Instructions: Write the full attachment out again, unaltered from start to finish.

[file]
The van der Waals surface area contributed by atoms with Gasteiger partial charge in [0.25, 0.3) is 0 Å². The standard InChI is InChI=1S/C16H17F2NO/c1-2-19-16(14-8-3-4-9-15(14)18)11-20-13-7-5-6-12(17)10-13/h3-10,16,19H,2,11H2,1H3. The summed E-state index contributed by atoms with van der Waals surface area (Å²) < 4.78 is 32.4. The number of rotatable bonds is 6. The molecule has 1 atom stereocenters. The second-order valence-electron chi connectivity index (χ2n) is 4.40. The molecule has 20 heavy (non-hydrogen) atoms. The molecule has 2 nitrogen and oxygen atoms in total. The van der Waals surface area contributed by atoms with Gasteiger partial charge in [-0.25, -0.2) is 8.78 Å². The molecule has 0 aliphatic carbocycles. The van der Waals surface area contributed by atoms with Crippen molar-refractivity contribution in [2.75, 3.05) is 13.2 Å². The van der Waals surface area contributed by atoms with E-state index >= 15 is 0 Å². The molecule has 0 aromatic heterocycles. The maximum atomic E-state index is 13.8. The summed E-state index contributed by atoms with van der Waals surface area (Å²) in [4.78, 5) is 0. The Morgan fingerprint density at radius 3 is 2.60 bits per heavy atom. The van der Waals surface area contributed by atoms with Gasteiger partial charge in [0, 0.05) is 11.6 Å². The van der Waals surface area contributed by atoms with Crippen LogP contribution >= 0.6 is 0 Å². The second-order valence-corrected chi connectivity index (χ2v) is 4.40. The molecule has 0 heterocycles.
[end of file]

The van der Waals surface area contributed by atoms with Gasteiger partial charge in [0.25, 0.3) is 0 Å². The standard InChI is InChI=1S/C16H17F2NO/c1-2-19-16(14-8-3-4-9-15(14)18)11-20-13-7-5-6-12(17)10-13/h3-10,16,19H,2,11H2,1H3. The summed E-state index contributed by atoms with van der Waals surface area (Å²) < 4.78 is 32.4. The number of rotatable bonds is 6. The molecule has 1 atom stereocenters. The second-order valence-electron chi connectivity index (χ2n) is 4.40. The molecule has 20 heavy (non-hydrogen) atoms. The molecule has 2 nitrogen and oxygen atoms in total. The van der Waals surface area contributed by atoms with Gasteiger partial charge in [-0.25, -0.2) is 8.78 Å². The molecule has 0 aliphatic carbocycles. The van der Waals surface area contributed by atoms with Crippen molar-refractivity contribution in [2.75, 3.05) is 13.2 Å². The van der Waals surface area contributed by atoms with E-state index >= 15 is 0 Å². The molecule has 0 aromatic heterocycles. The maximum atomic E-state index is 13.8. The summed E-state index contributed by atoms with van der Waals surface area (Å²) in [4.78, 5) is 0. The Morgan fingerprint density at radius 3 is 2.60 bits per heavy atom. The van der Waals surface area contributed by atoms with Gasteiger partial charge in [0, 0.05) is 11.6 Å². The van der Waals surface area contributed by atoms with Crippen LogP contribution >= 0.6 is 0 Å². The second-order valence-corrected chi connectivity index (χ2v) is 4.40. The molecule has 0 heterocycles.